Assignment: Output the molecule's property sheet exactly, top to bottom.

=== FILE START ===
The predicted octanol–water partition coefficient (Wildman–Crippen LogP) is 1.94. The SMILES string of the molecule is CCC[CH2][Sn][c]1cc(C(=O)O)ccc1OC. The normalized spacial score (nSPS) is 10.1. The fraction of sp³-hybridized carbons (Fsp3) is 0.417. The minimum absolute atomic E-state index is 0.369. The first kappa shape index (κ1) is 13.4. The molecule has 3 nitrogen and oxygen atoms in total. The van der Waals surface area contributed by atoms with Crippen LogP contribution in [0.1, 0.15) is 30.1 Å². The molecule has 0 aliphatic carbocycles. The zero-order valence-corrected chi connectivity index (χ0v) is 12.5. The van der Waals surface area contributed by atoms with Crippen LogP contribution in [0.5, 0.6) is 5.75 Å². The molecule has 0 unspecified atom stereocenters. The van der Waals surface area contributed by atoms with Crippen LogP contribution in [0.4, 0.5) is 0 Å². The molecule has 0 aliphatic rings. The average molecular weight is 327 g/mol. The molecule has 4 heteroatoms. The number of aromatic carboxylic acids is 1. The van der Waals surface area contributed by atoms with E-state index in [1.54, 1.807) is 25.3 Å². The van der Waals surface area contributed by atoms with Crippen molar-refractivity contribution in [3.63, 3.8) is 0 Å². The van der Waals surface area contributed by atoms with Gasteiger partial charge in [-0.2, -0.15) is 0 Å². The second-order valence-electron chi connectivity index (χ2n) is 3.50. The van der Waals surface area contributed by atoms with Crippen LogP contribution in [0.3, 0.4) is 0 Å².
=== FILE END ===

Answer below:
The predicted octanol–water partition coefficient (Wildman–Crippen LogP) is 1.94. The SMILES string of the molecule is CCC[CH2][Sn][c]1cc(C(=O)O)ccc1OC. The normalized spacial score (nSPS) is 10.1. The fraction of sp³-hybridized carbons (Fsp3) is 0.417. The minimum absolute atomic E-state index is 0.369. The first kappa shape index (κ1) is 13.4. The molecule has 3 nitrogen and oxygen atoms in total. The van der Waals surface area contributed by atoms with Crippen LogP contribution in [0.1, 0.15) is 30.1 Å². The molecule has 0 aliphatic carbocycles. The zero-order valence-corrected chi connectivity index (χ0v) is 12.5. The van der Waals surface area contributed by atoms with Crippen LogP contribution in [0.5, 0.6) is 5.75 Å². The molecule has 0 unspecified atom stereocenters. The van der Waals surface area contributed by atoms with Crippen LogP contribution in [0.4, 0.5) is 0 Å². The molecule has 0 aliphatic rings. The average molecular weight is 327 g/mol. The molecule has 4 heteroatoms. The number of aromatic carboxylic acids is 1. The van der Waals surface area contributed by atoms with E-state index in [1.54, 1.807) is 25.3 Å². The van der Waals surface area contributed by atoms with Crippen molar-refractivity contribution in [3.63, 3.8) is 0 Å². The van der Waals surface area contributed by atoms with Gasteiger partial charge in [-0.2, -0.15) is 0 Å². The second-order valence-electron chi connectivity index (χ2n) is 3.50. The van der Waals surface area contributed by atoms with Crippen LogP contribution in [0.3, 0.4) is 0 Å².